Online intervention with real-time information on flu viruses could decrease mothers' thoughts to visit their primary care physician for respiratory tract infections, reveals a new study.
A representative sample of mothers in the United Kingdom (N=806) was randomized to receive the online intervention, including locally enhanced influenza statistics, symptom information, and home-care advice, either before (intervention group) or after (control group) responding to a hypothetical respiratory tract infection illness scenario.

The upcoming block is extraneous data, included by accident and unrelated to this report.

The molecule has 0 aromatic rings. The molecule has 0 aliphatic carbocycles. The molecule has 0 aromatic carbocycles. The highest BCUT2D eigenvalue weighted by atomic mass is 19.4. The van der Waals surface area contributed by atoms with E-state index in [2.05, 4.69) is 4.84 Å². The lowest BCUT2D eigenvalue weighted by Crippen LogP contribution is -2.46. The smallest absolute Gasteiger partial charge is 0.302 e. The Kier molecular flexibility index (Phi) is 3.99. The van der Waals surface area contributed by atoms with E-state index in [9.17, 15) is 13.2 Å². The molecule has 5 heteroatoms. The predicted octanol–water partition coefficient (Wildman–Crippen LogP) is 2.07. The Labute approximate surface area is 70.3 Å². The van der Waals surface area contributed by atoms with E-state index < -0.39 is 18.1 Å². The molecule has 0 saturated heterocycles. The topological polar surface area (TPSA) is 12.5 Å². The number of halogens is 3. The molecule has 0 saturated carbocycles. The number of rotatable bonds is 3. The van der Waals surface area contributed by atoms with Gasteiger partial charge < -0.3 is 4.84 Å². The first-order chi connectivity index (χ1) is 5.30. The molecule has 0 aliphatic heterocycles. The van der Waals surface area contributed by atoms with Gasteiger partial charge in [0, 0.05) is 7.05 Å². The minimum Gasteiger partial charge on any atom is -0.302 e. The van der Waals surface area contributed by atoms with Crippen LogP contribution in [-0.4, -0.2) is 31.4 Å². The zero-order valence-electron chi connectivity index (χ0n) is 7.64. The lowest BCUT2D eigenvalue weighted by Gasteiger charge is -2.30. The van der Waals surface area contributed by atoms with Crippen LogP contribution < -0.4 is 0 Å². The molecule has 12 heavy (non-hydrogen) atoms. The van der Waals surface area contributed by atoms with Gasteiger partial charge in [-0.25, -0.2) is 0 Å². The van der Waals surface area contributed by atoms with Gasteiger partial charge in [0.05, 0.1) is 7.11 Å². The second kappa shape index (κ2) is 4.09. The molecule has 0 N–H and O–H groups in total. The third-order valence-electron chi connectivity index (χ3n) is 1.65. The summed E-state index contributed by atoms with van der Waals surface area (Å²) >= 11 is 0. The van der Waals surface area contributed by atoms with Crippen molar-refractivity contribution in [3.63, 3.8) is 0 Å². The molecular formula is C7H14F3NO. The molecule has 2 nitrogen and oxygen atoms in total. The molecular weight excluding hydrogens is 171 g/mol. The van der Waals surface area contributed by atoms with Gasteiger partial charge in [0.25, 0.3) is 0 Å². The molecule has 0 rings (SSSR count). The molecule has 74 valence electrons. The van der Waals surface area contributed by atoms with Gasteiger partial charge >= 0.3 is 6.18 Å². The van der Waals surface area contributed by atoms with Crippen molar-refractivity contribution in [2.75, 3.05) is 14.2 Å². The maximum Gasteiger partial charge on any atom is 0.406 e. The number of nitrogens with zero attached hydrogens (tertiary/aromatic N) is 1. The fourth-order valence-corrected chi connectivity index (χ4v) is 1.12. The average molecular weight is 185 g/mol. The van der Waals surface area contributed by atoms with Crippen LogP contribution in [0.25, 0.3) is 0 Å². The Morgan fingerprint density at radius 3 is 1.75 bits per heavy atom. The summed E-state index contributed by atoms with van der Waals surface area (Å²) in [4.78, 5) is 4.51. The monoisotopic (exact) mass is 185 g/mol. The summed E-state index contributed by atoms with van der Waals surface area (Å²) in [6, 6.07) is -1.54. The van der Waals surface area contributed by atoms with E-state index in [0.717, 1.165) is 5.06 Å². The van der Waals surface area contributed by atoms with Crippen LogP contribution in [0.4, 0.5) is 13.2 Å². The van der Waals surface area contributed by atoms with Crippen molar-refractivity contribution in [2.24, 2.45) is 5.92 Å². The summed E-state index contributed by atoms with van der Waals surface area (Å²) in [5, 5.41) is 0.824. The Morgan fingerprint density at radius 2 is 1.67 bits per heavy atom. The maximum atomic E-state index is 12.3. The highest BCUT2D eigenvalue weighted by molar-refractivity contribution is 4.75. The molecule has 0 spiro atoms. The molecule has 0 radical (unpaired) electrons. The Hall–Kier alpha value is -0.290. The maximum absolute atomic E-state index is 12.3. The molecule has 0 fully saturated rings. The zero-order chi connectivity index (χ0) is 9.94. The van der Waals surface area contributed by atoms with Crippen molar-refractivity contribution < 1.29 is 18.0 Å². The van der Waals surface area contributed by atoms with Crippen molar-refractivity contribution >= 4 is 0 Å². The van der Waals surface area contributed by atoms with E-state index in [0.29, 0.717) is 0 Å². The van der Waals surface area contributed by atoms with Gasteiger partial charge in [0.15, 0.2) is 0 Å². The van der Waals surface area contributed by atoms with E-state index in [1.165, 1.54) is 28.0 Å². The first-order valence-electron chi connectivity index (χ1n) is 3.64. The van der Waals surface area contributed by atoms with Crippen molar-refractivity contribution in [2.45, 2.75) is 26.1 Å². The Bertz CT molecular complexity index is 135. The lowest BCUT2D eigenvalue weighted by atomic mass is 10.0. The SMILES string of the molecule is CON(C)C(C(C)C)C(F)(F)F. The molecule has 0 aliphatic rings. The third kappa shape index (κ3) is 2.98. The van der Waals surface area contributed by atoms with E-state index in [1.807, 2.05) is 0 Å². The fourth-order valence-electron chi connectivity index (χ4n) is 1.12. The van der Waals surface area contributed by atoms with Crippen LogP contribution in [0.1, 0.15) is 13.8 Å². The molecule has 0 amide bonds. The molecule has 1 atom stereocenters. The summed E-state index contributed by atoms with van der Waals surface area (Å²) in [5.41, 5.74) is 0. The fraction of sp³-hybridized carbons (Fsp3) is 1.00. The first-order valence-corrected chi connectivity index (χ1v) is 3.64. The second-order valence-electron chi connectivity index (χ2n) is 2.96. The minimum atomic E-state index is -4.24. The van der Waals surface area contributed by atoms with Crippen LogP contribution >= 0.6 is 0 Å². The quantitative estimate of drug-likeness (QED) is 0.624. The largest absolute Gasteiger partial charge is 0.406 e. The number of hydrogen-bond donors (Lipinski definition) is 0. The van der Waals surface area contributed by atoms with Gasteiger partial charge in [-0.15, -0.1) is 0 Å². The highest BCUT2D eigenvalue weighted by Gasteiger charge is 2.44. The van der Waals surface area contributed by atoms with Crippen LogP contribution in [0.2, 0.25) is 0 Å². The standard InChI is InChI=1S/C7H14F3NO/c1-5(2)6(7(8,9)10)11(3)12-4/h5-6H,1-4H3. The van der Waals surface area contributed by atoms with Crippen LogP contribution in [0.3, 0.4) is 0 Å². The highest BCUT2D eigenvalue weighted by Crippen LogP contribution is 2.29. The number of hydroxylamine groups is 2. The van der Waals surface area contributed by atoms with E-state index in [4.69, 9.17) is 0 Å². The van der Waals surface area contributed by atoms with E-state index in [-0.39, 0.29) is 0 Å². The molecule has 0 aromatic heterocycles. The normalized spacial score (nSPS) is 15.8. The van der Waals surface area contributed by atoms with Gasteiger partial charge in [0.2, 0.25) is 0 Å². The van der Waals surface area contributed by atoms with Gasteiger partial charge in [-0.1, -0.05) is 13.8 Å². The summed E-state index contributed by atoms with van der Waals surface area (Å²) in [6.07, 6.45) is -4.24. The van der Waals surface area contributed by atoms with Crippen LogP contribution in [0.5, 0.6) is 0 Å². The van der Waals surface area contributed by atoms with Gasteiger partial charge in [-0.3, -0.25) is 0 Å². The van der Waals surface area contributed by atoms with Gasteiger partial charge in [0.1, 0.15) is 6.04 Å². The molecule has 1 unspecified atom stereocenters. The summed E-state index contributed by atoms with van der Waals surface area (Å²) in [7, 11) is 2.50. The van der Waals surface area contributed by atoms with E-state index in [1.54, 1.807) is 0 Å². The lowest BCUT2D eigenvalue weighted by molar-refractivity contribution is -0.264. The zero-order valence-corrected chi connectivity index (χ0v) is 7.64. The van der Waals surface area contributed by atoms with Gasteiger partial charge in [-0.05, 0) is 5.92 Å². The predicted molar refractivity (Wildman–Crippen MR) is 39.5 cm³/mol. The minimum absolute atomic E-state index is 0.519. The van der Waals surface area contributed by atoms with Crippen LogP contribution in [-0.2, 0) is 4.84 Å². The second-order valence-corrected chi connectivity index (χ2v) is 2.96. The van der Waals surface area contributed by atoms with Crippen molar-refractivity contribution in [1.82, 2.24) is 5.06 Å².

Participants in the intervention group had lower intentions to visit the doctor than those in the control group when adjusted for demographic and clinical characteristics. Intervention material was generally well received, with information on symptoms and when to visit the primary care doctor rated as more important than information on locally circulating viruses.
The authors call for research to evaluate intervention effects on observed behavioral outcomes in real-world settings and examine long-term effects and cost-effectiveness.